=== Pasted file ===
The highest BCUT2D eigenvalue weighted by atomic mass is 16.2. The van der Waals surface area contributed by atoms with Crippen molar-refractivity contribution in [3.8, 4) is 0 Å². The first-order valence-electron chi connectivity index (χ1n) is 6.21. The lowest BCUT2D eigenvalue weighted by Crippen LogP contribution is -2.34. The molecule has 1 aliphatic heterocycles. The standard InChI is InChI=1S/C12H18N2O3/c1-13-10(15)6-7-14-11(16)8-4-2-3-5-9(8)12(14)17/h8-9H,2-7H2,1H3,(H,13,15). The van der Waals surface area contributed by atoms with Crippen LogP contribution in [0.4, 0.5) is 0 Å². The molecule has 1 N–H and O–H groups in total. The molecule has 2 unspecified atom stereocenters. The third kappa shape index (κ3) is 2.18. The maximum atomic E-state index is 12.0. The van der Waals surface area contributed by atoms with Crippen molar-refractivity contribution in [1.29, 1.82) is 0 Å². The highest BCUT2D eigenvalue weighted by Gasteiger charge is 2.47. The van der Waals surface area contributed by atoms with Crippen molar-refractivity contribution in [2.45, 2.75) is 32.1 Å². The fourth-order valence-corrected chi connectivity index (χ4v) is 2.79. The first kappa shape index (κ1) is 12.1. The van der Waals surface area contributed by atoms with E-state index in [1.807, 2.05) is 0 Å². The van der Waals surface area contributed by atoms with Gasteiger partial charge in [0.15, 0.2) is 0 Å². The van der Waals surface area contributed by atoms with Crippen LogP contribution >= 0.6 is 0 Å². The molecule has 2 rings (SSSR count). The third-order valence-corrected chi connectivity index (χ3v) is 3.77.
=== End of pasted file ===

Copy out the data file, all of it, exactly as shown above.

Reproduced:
The highest BCUT2D eigenvalue weighted by atomic mass is 16.2. The van der Waals surface area contributed by atoms with Crippen molar-refractivity contribution in [3.8, 4) is 0 Å². The first-order valence-electron chi connectivity index (χ1n) is 6.21. The lowest BCUT2D eigenvalue weighted by Crippen LogP contribution is -2.34. The molecule has 1 aliphatic heterocycles. The standard InChI is InChI=1S/C12H18N2O3/c1-13-10(15)6-7-14-11(16)8-4-2-3-5-9(8)12(14)17/h8-9H,2-7H2,1H3,(H,13,15). The van der Waals surface area contributed by atoms with Crippen LogP contribution in [0.4, 0.5) is 0 Å². The molecule has 1 N–H and O–H groups in total. The molecule has 2 unspecified atom stereocenters. The third kappa shape index (κ3) is 2.18. The maximum atomic E-state index is 12.0. The van der Waals surface area contributed by atoms with Crippen molar-refractivity contribution in [1.29, 1.82) is 0 Å². The highest BCUT2D eigenvalue weighted by Gasteiger charge is 2.47. The van der Waals surface area contributed by atoms with Crippen molar-refractivity contribution in [2.45, 2.75) is 32.1 Å². The fourth-order valence-corrected chi connectivity index (χ4v) is 2.79. The first kappa shape index (κ1) is 12.1. The van der Waals surface area contributed by atoms with E-state index in [1.807, 2.05) is 0 Å². The van der Waals surface area contributed by atoms with Gasteiger partial charge in [0.15, 0.2) is 0 Å². The van der Waals surface area contributed by atoms with Crippen LogP contribution >= 0.6 is 0 Å². The molecule has 2 rings (SSSR count). The third-order valence-corrected chi connectivity index (χ3v) is 3.77.